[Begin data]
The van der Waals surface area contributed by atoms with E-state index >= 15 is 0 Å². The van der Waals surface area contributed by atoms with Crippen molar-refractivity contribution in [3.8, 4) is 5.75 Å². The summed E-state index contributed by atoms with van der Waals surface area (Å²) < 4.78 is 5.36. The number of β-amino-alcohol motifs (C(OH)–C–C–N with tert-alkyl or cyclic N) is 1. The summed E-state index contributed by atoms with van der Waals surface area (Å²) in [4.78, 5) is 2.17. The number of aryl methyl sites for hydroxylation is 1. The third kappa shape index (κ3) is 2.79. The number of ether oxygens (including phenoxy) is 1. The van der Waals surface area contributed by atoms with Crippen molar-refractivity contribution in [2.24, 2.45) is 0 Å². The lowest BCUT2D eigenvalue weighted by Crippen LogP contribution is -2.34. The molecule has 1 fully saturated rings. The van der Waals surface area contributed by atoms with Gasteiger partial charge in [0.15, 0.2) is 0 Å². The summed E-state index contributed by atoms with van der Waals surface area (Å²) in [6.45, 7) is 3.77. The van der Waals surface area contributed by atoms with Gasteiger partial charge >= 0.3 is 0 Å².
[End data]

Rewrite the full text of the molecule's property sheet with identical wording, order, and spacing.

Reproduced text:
The van der Waals surface area contributed by atoms with E-state index >= 15 is 0 Å². The van der Waals surface area contributed by atoms with Crippen molar-refractivity contribution in [3.8, 4) is 5.75 Å². The summed E-state index contributed by atoms with van der Waals surface area (Å²) < 4.78 is 5.36. The number of β-amino-alcohol motifs (C(OH)–C–C–N with tert-alkyl or cyclic N) is 1. The summed E-state index contributed by atoms with van der Waals surface area (Å²) in [4.78, 5) is 2.17. The number of aryl methyl sites for hydroxylation is 1. The third kappa shape index (κ3) is 2.79. The number of ether oxygens (including phenoxy) is 1. The van der Waals surface area contributed by atoms with Crippen molar-refractivity contribution in [2.24, 2.45) is 0 Å². The lowest BCUT2D eigenvalue weighted by Crippen LogP contribution is -2.34. The molecule has 1 fully saturated rings. The van der Waals surface area contributed by atoms with Gasteiger partial charge in [0.15, 0.2) is 0 Å². The summed E-state index contributed by atoms with van der Waals surface area (Å²) in [6.45, 7) is 3.77. The van der Waals surface area contributed by atoms with Gasteiger partial charge >= 0.3 is 0 Å².